However, the work arguably requires more skills and is a more responsible position. Daycare workers must be able to feed, clean, and dress small children; prepare meals for them; entertain them; give them medicine if required; and teach them basic skills. They must be educated in first aid and assume responsibility for the children’s safety. In terms of the skills and physical activity required and the associated level of responsibility of the job, daycare workers should be paid at least as much as garbage collectors and perhaps more. Women’s rights advocates also call for stricter enforcement of laws prohibiting sexual harassment, and for harsher punishment, such as mandatory arrest, for perpetrators of domestic violence.

Harry Burn and the Tennessee General Assembly

In 1918, the proposed Nineteenth Amendment to the Constitution, extending the right to vote to all adult female citizens of the United States, was passed by both houses of Congress and sent to the states for ratification. Thirty-six votes were needed. Throughout 1918 and 1919, the Amendment dragged through legislature after legislature as pro- and anti-suffrage advocates made their arguments. By the summer of 1920, only one more state had to ratify it before it became law. The Amendment passed through Tennessee’s state Senate and went to its House of Representatives. Arguments were bitter and intense. Pro-suffrage advocates argued that the amendment would reward women for their service to the nation during World War I and that women’s supposedly greater morality would help to clean up politics. Those opposed claimed women would be degraded by entrance into the political arena and that their interests were already represented by their male relatives. On August 18, the amendment was brought for a vote before the House. The vote was closely divided, and it seemed unlikely it would pass. But as a young anti-suffrage representative waited for his vote to be counted, he remembered a note he had received from his mother that day. In it, she urged him, “Hurrah and vote for suffrage!” At the last minute, Harry Burn abruptly changed his ballot. The amendment passed the House by one vote, and eight days later, the Nineteenth Amendment was added to the Constitution.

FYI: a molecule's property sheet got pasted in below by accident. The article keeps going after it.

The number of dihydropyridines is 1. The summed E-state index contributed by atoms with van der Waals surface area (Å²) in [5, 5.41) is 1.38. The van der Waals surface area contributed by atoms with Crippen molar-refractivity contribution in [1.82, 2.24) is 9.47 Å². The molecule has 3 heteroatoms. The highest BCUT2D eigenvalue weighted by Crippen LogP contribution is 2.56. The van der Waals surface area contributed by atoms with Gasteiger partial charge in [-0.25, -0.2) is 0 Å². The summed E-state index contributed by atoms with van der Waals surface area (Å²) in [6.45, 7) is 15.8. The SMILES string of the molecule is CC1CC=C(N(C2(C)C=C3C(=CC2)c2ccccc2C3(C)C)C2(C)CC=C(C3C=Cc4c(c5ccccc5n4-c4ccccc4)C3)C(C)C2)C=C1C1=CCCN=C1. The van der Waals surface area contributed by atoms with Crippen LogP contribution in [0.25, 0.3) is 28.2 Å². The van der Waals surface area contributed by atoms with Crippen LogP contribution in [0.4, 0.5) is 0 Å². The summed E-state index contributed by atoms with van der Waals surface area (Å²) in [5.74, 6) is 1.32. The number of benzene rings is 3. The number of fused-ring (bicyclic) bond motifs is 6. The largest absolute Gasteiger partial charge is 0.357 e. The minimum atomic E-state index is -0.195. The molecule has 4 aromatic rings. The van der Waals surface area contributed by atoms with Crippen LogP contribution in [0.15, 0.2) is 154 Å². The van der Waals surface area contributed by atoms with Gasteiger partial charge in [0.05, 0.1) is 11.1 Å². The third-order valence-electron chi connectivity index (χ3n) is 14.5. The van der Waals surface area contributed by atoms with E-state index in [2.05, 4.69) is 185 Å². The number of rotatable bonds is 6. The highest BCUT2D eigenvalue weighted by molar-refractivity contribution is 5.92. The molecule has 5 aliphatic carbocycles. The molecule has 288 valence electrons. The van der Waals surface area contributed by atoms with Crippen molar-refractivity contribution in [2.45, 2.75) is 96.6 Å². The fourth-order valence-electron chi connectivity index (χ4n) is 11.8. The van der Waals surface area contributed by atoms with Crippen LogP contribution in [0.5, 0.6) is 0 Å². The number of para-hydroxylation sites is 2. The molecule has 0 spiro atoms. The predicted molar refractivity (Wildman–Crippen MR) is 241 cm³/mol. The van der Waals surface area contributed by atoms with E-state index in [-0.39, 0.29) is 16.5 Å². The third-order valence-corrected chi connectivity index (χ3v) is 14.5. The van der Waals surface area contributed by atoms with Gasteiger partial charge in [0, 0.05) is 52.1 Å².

How are women perceived in politics today compared to the 1910s? What were the competing arguments for Harry Burn’s vote?

The website for the Women’s National History Project contains a variety of resources for learning more about the women’s rights movement and women’s history. It features a history of the women’s movement, a “This Day in Women’s History” page, and quizzes to test your knowledge.

At the time of the Revolution and for many decades following it, married women had no right to control their own property, vote, or run for public office. Beginning in the 1840s, a women’s movement began among women who were active in the abolition and temperance movements. Although some of their goals, such as achieving property rights for married women, were reached early on, their biggest goal—winning the right to vote—required the 1920 passage of the Nineteenth Amendment. Women secured more rights in the 1960s and 1970s, such as reproductive rights and the right not to be discriminated against in employment or education. Women continue to face many challenges: they are still paid less than men and are underrepresented in executive positions and elected office.